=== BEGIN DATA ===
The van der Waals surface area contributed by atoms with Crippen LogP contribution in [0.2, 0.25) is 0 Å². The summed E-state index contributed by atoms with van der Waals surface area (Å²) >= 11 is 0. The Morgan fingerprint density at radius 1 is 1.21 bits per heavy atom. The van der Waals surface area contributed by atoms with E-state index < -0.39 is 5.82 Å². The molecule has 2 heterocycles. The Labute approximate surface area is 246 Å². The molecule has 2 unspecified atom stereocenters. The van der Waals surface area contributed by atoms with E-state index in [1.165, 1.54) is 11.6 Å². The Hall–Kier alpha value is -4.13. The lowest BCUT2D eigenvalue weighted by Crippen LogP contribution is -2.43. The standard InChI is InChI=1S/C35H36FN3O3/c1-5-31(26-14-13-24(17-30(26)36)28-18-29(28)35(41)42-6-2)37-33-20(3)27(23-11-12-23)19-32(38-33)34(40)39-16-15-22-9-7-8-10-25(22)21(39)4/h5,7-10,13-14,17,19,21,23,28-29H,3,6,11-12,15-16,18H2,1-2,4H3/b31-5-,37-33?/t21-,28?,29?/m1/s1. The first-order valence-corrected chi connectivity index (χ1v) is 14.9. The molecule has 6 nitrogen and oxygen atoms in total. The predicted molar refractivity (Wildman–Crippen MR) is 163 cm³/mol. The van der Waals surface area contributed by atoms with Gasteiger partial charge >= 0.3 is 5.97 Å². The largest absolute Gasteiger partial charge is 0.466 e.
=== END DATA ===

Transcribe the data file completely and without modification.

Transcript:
The van der Waals surface area contributed by atoms with Crippen LogP contribution in [0.2, 0.25) is 0 Å². The summed E-state index contributed by atoms with van der Waals surface area (Å²) >= 11 is 0. The Morgan fingerprint density at radius 1 is 1.21 bits per heavy atom. The van der Waals surface area contributed by atoms with E-state index < -0.39 is 5.82 Å². The molecule has 2 heterocycles. The Labute approximate surface area is 246 Å². The molecule has 2 unspecified atom stereocenters. The van der Waals surface area contributed by atoms with E-state index in [1.165, 1.54) is 11.6 Å². The Hall–Kier alpha value is -4.13. The lowest BCUT2D eigenvalue weighted by Crippen LogP contribution is -2.43. The standard InChI is InChI=1S/C35H36FN3O3/c1-5-31(26-14-13-24(17-30(26)36)28-18-29(28)35(41)42-6-2)37-33-20(3)27(23-11-12-23)19-32(38-33)34(40)39-16-15-22-9-7-8-10-25(22)21(39)4/h5,7-10,13-14,17,19,21,23,28-29H,3,6,11-12,15-16,18H2,1-2,4H3/b31-5-,37-33?/t21-,28?,29?/m1/s1. The first-order valence-corrected chi connectivity index (χ1v) is 14.9. The molecule has 6 nitrogen and oxygen atoms in total. The predicted molar refractivity (Wildman–Crippen MR) is 163 cm³/mol. The van der Waals surface area contributed by atoms with Gasteiger partial charge >= 0.3 is 5.97 Å². The largest absolute Gasteiger partial charge is 0.466 e.